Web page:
Russia’s new space station, set to come online in 2027, is a crucial step for the country to maintain its position in space exploration and not fall behind its rivals. Yuri Borisov, the boss of Russia’s Roscosmos space agency, emphasized the importance of getting the station up and running quickly to avoid losing capability due to a time gap.
Russia’s Roscosmos space agency is committed to building its own orbital outpost, separate from the International Space Station (ISS), which it announced its departure from last year. The ISS, a symbol of international diplomacy and collaboration since its launch in 1998, has been a platform for joint projects by space agencies from the US, Europe, Canada, and Japan. However, Russia’s involvement in the ISS project has been limited due to strained relations with the West following the war in Ukraine.
Vladimir Putin, during a visit to a rocket corporation in Korolyov, stated that as the resources of the ISS run out, Russia needs to bring its own space station into service. He emphasized the need to not just have one segment, but the entire station operational. The first segment of Russia’s new space station is planned to be placed in orbit in 2027.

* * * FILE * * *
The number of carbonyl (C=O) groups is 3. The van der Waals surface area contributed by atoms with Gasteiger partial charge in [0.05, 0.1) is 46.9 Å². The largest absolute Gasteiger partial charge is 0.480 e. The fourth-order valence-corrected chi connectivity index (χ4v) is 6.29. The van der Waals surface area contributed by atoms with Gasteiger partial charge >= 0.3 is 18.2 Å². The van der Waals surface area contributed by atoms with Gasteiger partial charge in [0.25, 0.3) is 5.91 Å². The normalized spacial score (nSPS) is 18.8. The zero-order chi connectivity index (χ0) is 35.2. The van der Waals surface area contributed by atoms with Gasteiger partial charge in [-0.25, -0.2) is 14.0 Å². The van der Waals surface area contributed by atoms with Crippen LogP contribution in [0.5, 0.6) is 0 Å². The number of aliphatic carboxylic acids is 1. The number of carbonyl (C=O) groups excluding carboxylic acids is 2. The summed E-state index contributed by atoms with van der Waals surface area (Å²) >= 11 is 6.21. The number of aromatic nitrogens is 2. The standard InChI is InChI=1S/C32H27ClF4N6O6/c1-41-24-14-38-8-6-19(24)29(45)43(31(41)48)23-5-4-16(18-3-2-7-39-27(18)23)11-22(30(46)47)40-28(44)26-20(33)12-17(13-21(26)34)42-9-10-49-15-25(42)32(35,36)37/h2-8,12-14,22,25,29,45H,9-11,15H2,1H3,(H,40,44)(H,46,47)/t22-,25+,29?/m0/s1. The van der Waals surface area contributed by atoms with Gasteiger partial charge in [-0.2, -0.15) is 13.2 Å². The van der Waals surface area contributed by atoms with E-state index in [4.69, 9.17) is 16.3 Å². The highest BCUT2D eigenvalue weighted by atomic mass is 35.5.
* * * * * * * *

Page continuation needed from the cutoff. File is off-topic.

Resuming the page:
Yuri Borisov, the head of Roscosmos, highlighted the urgency of getting the Russian orbital station up and running quickly to avoid falling behind its rivals. He mentioned the aging of the ISS, which is expected to come to an end around 2030. If Russia does not start large-scale work on its own orbital station by 2024, it risks losing its capability due to the time gap. Currently, the ISS and China’s Tiangong Space Station are the only two space stations in orbit. However, private firms are also interested in building their own space stations as the cost of space exploration continues to decline.
Despite the failure of Russia’s Luna-25 mission earlier this year, which aimed to explore the lunar surface for signs of supporting a permanent human base, Putin expressed Russia’s commitment to its moon landing program. He acknowledged that mistakes happen in space exploration and that the experience gained from failures can be used in the future.
In conclusion, the launch of Russia’s new space station in 2027 is crucial for the country to maintain its position in space exploration and not fall behind its rivals. The urgency to get the station up and running quickly is driven by the aging of the ISS and the risk of losing capability if Russia does not start work on its own orbital station soon. Despite setbacks in its moon landing program, Russia remains committed to space exploration and sees failures as learning experiences for future endeavors.